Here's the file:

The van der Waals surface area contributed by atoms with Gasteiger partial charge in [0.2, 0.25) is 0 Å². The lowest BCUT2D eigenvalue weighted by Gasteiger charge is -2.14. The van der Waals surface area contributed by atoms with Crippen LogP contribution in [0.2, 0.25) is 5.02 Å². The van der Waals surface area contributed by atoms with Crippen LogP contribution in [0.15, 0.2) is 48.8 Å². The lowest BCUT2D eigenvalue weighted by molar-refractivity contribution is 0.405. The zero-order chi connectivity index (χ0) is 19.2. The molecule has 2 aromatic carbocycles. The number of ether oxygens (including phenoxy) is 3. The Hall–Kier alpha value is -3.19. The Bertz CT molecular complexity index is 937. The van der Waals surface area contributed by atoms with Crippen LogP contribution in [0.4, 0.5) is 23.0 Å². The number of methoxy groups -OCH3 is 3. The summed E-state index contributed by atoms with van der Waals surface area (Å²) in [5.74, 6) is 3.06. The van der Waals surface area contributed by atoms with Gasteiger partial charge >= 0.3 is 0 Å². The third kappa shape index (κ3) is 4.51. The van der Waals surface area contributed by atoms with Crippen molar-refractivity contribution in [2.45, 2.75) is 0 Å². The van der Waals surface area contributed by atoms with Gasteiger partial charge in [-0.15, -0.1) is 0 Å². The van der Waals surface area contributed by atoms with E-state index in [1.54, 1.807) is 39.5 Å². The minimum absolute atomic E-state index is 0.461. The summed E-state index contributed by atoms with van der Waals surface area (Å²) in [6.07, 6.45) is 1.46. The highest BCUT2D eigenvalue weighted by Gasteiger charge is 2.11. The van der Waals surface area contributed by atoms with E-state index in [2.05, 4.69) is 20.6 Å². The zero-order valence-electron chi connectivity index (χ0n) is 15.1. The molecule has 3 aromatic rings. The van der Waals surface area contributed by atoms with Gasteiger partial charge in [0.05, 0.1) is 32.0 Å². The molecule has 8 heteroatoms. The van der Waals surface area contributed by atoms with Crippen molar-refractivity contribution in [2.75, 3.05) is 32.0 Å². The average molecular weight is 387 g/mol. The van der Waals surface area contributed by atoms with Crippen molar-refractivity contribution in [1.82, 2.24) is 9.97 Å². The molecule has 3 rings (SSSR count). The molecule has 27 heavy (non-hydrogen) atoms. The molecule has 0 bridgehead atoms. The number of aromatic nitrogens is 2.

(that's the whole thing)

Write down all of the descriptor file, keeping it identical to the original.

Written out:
The van der Waals surface area contributed by atoms with Gasteiger partial charge in [0.2, 0.25) is 0 Å². The lowest BCUT2D eigenvalue weighted by Gasteiger charge is -2.14. The van der Waals surface area contributed by atoms with Crippen LogP contribution in [0.2, 0.25) is 5.02 Å². The van der Waals surface area contributed by atoms with Crippen LogP contribution in [0.15, 0.2) is 48.8 Å². The lowest BCUT2D eigenvalue weighted by molar-refractivity contribution is 0.405. The zero-order chi connectivity index (χ0) is 19.2. The molecule has 2 aromatic carbocycles. The number of ether oxygens (including phenoxy) is 3. The Hall–Kier alpha value is -3.19. The Bertz CT molecular complexity index is 937. The van der Waals surface area contributed by atoms with Crippen LogP contribution in [0.4, 0.5) is 23.0 Å². The number of methoxy groups -OCH3 is 3. The summed E-state index contributed by atoms with van der Waals surface area (Å²) in [5.74, 6) is 3.06. The van der Waals surface area contributed by atoms with Gasteiger partial charge >= 0.3 is 0 Å². The third kappa shape index (κ3) is 4.51. The van der Waals surface area contributed by atoms with Crippen molar-refractivity contribution in [2.45, 2.75) is 0 Å². The van der Waals surface area contributed by atoms with Gasteiger partial charge in [-0.15, -0.1) is 0 Å². The van der Waals surface area contributed by atoms with E-state index in [1.54, 1.807) is 39.5 Å². The minimum absolute atomic E-state index is 0.461. The summed E-state index contributed by atoms with van der Waals surface area (Å²) in [6.07, 6.45) is 1.46. The highest BCUT2D eigenvalue weighted by Gasteiger charge is 2.11. The van der Waals surface area contributed by atoms with E-state index in [2.05, 4.69) is 20.6 Å². The zero-order valence-electron chi connectivity index (χ0n) is 15.1. The molecule has 3 aromatic rings. The van der Waals surface area contributed by atoms with Gasteiger partial charge in [0.05, 0.1) is 32.0 Å². The molecule has 8 heteroatoms. The van der Waals surface area contributed by atoms with Crippen molar-refractivity contribution in [2.75, 3.05) is 32.0 Å². The average molecular weight is 387 g/mol. The van der Waals surface area contributed by atoms with Crippen molar-refractivity contribution in [1.82, 2.24) is 9.97 Å². The molecule has 3 rings (SSSR count). The molecule has 27 heavy (non-hydrogen) atoms. The molecule has 0 bridgehead atoms. The number of aromatic nitrogens is 2.